Heparin-Induced Thrombocytopenia (HIT)
HIT is an increasingly recognized cause of perioperative complications, including skin necrosis, DVT, pulmonary embolism, venous sinus thrombosis, and stroke. In general, the benefits of heparin administration outweigh the risk of HIT, but it must be recognized in order to treat and prevent potentially catastrophic complications.
1. What kind of lab abnormalities and clinical features should raise suspicion for HIT?
In general, HIT should be suspected if a patient's platelet count drops by 50% from preop baseline—this can include a platelet count that remains in the normal range. Platelet counts do not usually fall below 20,000 as a consequence of HIT, and other causes (drug-induced thrombocytopenia, DIC, ITP, etc.) should be suspected. Non-immune-mediated decrease in platelet count is seen in many patients within 2 days of starting heparin, but causes a lesser drop and will usually rebound despite continued heparin treatment.
Case features suspicious for HIT:
1. Unexplained thrombocytopenia
Prior exposure to heparin
Postoperative patients (particularly those with long spine surgeries) often have depressed platelet counts for days postoperatively, but if the platelet count fails to rebound or starts to fall, a diagnosis of HIT should be entertained.
2. What is the time course of the onset of HIT?
This varies depending on the patient's prior exposure to heparin (and whether they already have antibodies), and can range from less than a day to 2 weeks or more from the last exposure to heparin. It is important to realize that a patient may present with HIT after stopping heparin.
Early: Usually seen in patients with prior exposure to heparin, and hence prior antibodies. Occurs within the first 1-2 days of starting heparin.
Usual: Occurs within 4-10 days of starting heparin therapy. Presumed to be due to the formation of new antibodies.
Late: Occurs following discontinuation of heparin therapy, often after the patient's discharge from the hospital. Should be suspected in a patient returning to the hospital with a new thrombotic complication, particularly after an orthopedic or other surgery where heparin prophylaxis was used.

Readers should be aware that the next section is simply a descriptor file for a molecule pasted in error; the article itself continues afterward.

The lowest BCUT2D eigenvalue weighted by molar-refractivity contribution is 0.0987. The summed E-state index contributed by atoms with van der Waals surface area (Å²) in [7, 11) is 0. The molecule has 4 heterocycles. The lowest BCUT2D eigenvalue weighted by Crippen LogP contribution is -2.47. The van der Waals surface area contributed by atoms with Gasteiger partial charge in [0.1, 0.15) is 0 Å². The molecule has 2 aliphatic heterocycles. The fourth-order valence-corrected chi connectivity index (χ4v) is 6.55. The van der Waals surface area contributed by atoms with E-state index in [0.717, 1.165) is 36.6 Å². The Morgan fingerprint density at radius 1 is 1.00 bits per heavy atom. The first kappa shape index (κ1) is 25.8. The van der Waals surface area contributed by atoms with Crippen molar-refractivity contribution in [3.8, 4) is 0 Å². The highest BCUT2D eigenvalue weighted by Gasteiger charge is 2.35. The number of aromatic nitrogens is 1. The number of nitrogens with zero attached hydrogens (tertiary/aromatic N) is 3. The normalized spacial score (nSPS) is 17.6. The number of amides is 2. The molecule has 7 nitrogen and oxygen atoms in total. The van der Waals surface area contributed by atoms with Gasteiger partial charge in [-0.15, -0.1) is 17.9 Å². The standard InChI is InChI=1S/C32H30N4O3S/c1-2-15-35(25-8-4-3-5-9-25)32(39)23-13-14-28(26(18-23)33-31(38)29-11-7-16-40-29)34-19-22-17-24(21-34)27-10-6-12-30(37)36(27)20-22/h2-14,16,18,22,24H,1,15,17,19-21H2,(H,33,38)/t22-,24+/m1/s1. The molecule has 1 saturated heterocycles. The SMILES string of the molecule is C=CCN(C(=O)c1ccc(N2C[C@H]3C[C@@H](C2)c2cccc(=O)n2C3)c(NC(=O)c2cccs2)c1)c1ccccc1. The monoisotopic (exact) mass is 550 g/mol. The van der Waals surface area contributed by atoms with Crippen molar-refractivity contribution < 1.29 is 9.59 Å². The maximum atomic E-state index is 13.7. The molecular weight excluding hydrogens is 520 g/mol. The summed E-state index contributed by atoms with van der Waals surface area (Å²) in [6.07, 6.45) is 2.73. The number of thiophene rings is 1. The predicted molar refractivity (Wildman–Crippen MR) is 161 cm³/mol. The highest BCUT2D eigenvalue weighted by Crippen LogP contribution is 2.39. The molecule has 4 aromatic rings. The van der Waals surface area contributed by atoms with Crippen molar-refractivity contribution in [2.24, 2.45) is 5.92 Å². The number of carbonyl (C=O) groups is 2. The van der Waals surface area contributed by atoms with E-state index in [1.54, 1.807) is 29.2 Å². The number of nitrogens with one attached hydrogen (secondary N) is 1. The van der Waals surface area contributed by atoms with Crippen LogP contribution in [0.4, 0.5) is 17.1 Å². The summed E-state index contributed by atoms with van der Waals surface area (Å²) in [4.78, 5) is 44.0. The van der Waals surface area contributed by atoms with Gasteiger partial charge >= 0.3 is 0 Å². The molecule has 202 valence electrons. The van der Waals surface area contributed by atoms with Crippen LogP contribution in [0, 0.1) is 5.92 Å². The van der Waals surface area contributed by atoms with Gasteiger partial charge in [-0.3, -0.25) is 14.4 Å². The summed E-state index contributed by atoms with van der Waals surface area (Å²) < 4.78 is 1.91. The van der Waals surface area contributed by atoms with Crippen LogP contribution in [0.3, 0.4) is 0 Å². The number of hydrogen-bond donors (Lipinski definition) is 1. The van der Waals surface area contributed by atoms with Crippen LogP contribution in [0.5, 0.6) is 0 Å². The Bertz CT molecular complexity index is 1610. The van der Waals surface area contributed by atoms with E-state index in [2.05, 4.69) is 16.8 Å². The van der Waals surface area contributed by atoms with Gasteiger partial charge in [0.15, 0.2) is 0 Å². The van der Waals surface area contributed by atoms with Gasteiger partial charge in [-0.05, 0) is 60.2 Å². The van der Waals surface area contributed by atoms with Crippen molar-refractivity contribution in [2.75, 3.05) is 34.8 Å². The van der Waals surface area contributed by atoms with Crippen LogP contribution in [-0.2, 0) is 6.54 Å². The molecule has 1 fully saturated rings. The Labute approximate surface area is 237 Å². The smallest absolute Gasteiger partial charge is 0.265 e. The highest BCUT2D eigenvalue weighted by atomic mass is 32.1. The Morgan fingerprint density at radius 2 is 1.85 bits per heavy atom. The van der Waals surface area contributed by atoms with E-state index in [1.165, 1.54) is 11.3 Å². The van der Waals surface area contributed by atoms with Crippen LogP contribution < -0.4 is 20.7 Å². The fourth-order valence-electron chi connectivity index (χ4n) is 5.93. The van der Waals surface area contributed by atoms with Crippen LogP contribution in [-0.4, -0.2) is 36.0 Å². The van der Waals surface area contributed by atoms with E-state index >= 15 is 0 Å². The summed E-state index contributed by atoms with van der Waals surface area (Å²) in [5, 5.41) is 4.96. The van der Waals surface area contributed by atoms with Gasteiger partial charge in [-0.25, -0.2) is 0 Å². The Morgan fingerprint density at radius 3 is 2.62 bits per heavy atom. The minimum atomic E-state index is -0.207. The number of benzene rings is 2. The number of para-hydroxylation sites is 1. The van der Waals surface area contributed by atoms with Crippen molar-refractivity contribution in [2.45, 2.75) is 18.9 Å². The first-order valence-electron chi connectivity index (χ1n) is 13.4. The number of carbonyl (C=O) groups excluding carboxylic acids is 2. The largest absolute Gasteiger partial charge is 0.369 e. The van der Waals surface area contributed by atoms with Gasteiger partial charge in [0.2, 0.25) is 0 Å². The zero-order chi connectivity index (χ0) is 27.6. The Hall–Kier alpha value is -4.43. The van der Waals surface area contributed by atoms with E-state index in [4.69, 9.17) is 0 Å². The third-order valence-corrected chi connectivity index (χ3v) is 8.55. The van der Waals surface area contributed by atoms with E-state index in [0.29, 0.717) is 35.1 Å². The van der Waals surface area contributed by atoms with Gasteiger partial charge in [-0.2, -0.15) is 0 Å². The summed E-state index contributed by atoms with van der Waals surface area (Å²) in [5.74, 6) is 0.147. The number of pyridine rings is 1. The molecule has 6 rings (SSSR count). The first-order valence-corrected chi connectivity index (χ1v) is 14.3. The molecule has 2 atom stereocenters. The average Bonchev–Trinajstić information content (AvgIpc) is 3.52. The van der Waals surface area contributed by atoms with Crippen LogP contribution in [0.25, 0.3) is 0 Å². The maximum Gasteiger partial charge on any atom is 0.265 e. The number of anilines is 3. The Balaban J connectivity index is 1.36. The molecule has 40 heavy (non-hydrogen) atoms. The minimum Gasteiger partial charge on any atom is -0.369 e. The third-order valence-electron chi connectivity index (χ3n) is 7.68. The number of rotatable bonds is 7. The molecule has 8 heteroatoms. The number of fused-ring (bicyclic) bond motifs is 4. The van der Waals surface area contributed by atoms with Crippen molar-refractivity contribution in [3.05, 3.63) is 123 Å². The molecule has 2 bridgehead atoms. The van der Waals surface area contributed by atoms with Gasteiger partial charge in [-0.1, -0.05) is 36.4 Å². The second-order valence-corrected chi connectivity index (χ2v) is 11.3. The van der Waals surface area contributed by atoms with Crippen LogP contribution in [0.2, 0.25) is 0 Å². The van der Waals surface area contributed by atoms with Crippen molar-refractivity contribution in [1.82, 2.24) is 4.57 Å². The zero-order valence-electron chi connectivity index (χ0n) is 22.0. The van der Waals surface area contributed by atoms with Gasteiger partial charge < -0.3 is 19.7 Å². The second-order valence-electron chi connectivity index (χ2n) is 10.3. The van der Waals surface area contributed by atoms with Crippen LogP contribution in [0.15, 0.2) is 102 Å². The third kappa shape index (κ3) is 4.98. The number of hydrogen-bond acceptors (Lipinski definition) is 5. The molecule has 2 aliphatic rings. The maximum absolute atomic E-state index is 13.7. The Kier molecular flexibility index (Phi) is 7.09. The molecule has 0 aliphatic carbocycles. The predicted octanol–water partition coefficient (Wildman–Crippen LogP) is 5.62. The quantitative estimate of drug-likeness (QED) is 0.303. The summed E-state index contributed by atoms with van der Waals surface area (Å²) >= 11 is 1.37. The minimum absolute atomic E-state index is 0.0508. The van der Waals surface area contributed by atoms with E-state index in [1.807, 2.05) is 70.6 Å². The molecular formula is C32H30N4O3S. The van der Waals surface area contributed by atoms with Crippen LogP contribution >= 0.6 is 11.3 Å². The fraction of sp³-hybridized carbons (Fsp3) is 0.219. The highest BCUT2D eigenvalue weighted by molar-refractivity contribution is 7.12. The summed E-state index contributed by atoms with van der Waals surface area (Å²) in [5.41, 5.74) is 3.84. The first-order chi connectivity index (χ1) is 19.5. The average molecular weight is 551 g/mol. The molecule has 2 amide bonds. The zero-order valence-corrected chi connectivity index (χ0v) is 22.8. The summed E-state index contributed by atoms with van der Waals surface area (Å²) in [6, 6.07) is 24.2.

3. How is the diagnosis of HIT made?
HIT is a clinical diagnosis, but certain lab tests are useful in supporting the diagnosis. HIT is caused by antibodies against the heparin/platelet factor 4 complex, and multiple tests assess for the presence of these antibodies. The ELISA immunoassay that is the most common test used is extremely sensitive but not specific, and hence a negative test can be useful in ruling out the diagnosis, but does not confirm it without further supporting features.
4.How should HIT be treated?
- Stop all heparin products (this includes heparin flushes)
- Start a non-heparinoid anticoagulant (direct thrombin inhibitors argatroban and lepirudin are approved for use in the US)—pharmacy protocols exist for this treatment and will vary from hospital to hospital
- Start warfarin (only AFTER non-heparinoid anticoagulant has been started) with a plan to anticoagulate for at least 6 weeks, but NOT until the patient's platelet count is greater than 100K due to the risk of transient hypercoagulability
- Therapy should be overlapped for at least 5 days prior to discontinuation of the direct thrombin inhibitor
- Hematology consult should usually be involved in treating hospitalized patients with HIT.
5. How can HIT be prevented?
- Low molecular weight heparins (Lovenox, Fragmin, etc.) appear to have a lower risk of HIT, and should be used when appropriate
- Avoid unnecessary use of heparin
6. Can patients with a history of HIT ever be rechallenged with heparin?
While not recommended if other forms of anticoagulation are available, most patients with immune-mediated HIT lose their HIT antibodies within 3 months of ceasing therapy, and short-term heparin use (such as for cardiac bypass surgery) has been shown to be safe. Dialysis patients have also been retreated with heparin without incident, but this data is still forthcoming.
- 1. Coutre, S. Heparin-induced thrombocytopenia. http://www.uptodateonline.com. Topic date 9/13/06.
- 2. Follis F, Schmidt CA. Cardiopulmonary bypass in patients with heparin-induced thrombocytopenia and thrombosis. Ann Thorac Surg. 2000;70:2173-2181.
Last Updated: July 2009